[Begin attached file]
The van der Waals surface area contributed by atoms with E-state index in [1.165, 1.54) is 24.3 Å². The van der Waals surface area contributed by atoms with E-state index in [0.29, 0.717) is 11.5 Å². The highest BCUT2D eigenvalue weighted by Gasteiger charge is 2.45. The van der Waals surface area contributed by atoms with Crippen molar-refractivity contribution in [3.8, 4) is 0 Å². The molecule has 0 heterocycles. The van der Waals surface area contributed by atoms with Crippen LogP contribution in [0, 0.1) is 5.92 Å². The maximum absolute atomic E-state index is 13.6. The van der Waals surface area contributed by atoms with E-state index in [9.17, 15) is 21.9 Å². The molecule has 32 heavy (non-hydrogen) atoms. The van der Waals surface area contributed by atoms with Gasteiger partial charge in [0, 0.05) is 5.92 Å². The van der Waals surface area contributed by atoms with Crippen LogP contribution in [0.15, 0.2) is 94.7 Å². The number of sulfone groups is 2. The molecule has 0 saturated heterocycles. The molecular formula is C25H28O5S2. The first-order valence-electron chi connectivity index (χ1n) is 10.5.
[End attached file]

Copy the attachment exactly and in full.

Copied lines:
The van der Waals surface area contributed by atoms with E-state index in [1.165, 1.54) is 24.3 Å². The van der Waals surface area contributed by atoms with E-state index in [0.29, 0.717) is 11.5 Å². The highest BCUT2D eigenvalue weighted by Gasteiger charge is 2.45. The van der Waals surface area contributed by atoms with Crippen molar-refractivity contribution in [3.8, 4) is 0 Å². The molecule has 0 heterocycles. The van der Waals surface area contributed by atoms with Crippen LogP contribution in [0, 0.1) is 5.92 Å². The maximum absolute atomic E-state index is 13.6. The van der Waals surface area contributed by atoms with E-state index in [9.17, 15) is 21.9 Å². The molecule has 32 heavy (non-hydrogen) atoms. The van der Waals surface area contributed by atoms with Gasteiger partial charge in [0, 0.05) is 5.92 Å². The van der Waals surface area contributed by atoms with Crippen LogP contribution in [0.15, 0.2) is 94.7 Å². The number of sulfone groups is 2. The molecule has 0 saturated heterocycles. The molecular formula is C25H28O5S2. The first-order valence-electron chi connectivity index (χ1n) is 10.5.